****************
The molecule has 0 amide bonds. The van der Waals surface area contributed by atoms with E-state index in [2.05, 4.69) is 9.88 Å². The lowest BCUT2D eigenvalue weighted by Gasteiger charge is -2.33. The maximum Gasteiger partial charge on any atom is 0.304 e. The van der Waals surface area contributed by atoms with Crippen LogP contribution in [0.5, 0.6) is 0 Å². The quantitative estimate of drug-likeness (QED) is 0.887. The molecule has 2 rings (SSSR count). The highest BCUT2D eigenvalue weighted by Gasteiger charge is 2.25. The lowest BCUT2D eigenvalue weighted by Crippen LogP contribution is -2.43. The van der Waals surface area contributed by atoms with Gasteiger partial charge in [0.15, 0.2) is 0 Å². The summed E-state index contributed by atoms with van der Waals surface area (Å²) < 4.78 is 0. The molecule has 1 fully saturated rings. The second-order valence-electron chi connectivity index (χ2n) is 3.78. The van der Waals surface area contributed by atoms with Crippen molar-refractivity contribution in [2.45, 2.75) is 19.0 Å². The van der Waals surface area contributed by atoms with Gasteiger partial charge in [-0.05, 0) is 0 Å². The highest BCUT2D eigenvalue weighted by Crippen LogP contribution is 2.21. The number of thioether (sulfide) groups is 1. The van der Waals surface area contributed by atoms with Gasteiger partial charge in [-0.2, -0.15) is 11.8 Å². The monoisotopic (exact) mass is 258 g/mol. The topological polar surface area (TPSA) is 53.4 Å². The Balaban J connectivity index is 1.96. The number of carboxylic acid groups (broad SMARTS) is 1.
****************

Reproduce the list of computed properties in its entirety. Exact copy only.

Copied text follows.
The molecule has 0 amide bonds. The van der Waals surface area contributed by atoms with E-state index in [2.05, 4.69) is 9.88 Å². The lowest BCUT2D eigenvalue weighted by Gasteiger charge is -2.33. The maximum Gasteiger partial charge on any atom is 0.304 e. The van der Waals surface area contributed by atoms with Crippen LogP contribution in [0.5, 0.6) is 0 Å². The quantitative estimate of drug-likeness (QED) is 0.887. The molecule has 2 rings (SSSR count). The highest BCUT2D eigenvalue weighted by Gasteiger charge is 2.25. The lowest BCUT2D eigenvalue weighted by Crippen LogP contribution is -2.43. The van der Waals surface area contributed by atoms with Gasteiger partial charge in [0.15, 0.2) is 0 Å². The summed E-state index contributed by atoms with van der Waals surface area (Å²) < 4.78 is 0. The molecule has 1 fully saturated rings. The second-order valence-electron chi connectivity index (χ2n) is 3.78. The van der Waals surface area contributed by atoms with Crippen molar-refractivity contribution in [2.45, 2.75) is 19.0 Å². The van der Waals surface area contributed by atoms with Gasteiger partial charge in [-0.05, 0) is 0 Å². The highest BCUT2D eigenvalue weighted by Crippen LogP contribution is 2.21. The number of thioether (sulfide) groups is 1. The van der Waals surface area contributed by atoms with Gasteiger partial charge in [-0.2, -0.15) is 11.8 Å². The monoisotopic (exact) mass is 258 g/mol. The topological polar surface area (TPSA) is 53.4 Å². The Balaban J connectivity index is 1.96. The number of carboxylic acid groups (broad SMARTS) is 1.